NZ Police undecided on whether to buy back Wynyard software for $1
New Zealand Police is undecided on whether to exercise a $1 buyback option for Wynyard Group's digital forensic software, which it sold to the failed intelligence software developer in 2012.
Auckland-based Wynyard's board today appointed KordaMentha's Neale Jackson and Grant Graham as voluntary administrators after deciding a $10 million loan from shareholder Skipton Building Society or raising new debt or equity wasn't "in the best interests of the company, its shareholders or other stakeholders." The NZX-listed shares have now been suspended, having been in a trading halt for the past week.
The shares last traded at 21.5c, valuing Wynyard at $38.5 million, having sold in an initial public offering at $1.15 in mid-2013.
Wynyard's insolvency is among the conditions that would trigger NZ Police's right to buy back the intellectual property rights attached to the digital forensics product and any developments for $1, though the law enforcement agency hasn't made up its mind on whether to exercise that option.
"Police are aware of the announcement made by Wynyard Group this morning," a spokeswoman said in an emailed statement. "We will work closely with the administrators before taking any decisions."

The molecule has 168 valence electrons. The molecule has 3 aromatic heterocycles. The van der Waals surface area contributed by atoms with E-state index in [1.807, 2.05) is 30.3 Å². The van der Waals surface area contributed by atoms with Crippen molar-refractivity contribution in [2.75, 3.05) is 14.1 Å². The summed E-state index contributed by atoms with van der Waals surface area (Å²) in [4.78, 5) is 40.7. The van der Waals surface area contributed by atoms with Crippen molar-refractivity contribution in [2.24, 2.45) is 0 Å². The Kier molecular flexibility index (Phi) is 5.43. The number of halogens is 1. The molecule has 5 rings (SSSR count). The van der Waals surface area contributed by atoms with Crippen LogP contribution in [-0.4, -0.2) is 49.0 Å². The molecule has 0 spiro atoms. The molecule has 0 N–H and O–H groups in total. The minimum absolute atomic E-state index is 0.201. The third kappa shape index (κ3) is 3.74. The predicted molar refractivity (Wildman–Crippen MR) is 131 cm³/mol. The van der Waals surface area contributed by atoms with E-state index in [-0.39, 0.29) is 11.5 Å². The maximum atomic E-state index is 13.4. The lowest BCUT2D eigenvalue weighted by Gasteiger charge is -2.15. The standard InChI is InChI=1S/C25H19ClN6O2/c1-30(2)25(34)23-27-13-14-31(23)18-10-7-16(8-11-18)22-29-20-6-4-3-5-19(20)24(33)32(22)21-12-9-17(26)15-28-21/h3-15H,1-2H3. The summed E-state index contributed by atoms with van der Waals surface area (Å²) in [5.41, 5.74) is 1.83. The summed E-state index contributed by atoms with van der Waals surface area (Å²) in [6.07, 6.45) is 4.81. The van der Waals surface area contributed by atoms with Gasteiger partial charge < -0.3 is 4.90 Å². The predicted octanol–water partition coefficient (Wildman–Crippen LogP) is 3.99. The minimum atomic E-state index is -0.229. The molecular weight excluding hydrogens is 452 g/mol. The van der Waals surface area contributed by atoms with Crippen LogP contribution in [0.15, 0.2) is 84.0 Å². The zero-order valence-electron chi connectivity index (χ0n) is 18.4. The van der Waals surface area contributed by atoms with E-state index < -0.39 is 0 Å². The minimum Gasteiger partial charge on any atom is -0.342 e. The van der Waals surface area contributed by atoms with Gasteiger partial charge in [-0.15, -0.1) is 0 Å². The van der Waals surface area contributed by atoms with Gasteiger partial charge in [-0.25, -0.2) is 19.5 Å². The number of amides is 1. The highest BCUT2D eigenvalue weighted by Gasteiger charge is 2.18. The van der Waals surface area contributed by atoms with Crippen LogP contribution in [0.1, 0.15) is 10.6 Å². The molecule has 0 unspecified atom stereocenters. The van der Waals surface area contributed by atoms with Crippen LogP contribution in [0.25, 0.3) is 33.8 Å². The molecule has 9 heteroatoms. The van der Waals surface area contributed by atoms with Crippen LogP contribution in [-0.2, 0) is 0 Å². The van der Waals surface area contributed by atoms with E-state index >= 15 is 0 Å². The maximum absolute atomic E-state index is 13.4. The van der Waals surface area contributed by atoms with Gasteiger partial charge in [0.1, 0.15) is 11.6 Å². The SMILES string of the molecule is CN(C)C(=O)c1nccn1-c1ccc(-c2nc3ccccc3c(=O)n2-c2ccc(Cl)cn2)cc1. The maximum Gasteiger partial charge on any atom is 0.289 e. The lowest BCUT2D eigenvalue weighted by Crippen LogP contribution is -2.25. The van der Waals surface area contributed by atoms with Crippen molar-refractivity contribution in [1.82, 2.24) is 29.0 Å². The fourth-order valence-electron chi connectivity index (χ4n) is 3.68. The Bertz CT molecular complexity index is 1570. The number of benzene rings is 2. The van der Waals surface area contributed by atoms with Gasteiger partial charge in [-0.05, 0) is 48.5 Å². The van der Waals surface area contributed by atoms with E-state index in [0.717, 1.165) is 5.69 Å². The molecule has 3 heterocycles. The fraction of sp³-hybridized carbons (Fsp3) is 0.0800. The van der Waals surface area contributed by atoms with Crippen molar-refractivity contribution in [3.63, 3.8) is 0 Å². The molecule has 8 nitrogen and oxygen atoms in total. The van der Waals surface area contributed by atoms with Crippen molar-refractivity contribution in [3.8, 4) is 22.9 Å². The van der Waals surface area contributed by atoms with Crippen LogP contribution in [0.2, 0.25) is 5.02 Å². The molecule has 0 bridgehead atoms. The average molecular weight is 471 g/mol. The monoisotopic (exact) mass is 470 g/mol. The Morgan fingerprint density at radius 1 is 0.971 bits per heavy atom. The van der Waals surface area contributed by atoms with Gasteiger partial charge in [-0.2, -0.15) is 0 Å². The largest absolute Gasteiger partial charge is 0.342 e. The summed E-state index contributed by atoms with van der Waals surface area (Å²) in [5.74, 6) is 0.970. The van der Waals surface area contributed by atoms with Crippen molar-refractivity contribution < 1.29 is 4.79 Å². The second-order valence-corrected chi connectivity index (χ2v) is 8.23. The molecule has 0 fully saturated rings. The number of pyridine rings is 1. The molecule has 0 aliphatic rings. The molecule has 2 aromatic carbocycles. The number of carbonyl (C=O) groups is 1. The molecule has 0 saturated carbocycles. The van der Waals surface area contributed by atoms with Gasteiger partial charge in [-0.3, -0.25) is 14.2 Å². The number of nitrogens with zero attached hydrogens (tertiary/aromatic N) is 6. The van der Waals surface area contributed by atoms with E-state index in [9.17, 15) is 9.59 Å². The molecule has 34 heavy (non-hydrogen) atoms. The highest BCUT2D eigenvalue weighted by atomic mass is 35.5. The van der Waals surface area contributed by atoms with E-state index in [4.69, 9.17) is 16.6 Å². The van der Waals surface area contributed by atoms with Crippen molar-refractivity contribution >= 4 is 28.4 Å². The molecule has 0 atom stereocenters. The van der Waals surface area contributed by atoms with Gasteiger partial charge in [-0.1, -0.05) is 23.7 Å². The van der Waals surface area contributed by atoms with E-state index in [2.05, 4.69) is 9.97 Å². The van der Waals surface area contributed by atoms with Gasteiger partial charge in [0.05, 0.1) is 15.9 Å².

Wynyard stopped investing in the digital forensics market earlier this year after an operational review led to trimming back the business into two lines.
In a separate statement, KordaMentha's Graham said Wynyard had effectively exhausted its options to fund its working capital, and that the administrators will focus on "identifying any strategies to realise value for the intellectual property Wynyard has built." A meeting of creditors will be held on November 4, with a second 'watershed' meeting required within 25 working days after that.
Wynyard was spun out of Christchurch's Jade Software in early 2013 to free the intelligence software developer pursue what had been rapid growth for the subsidiary. The IPO raised $65 million for Wynyard, though the company only kept $26 million to fund its growth ambitions, with the remainder paying out Jade for the intellectual property and covering outstanding debt.
The split also included a services agreement where Wynyard would pay Jade for the sale and support of licences, managed services, development, consulting services and administrative support. The other leg of the deal would see Jade buy development services from Wynyard.
Wynyard paid $3.8 million to Jade in the six months ended June 30, while receiving $1 million in revenue from its former parent.
Jade didn't immediately respond to inquiries about the impact of Wynyard's voluntary administration.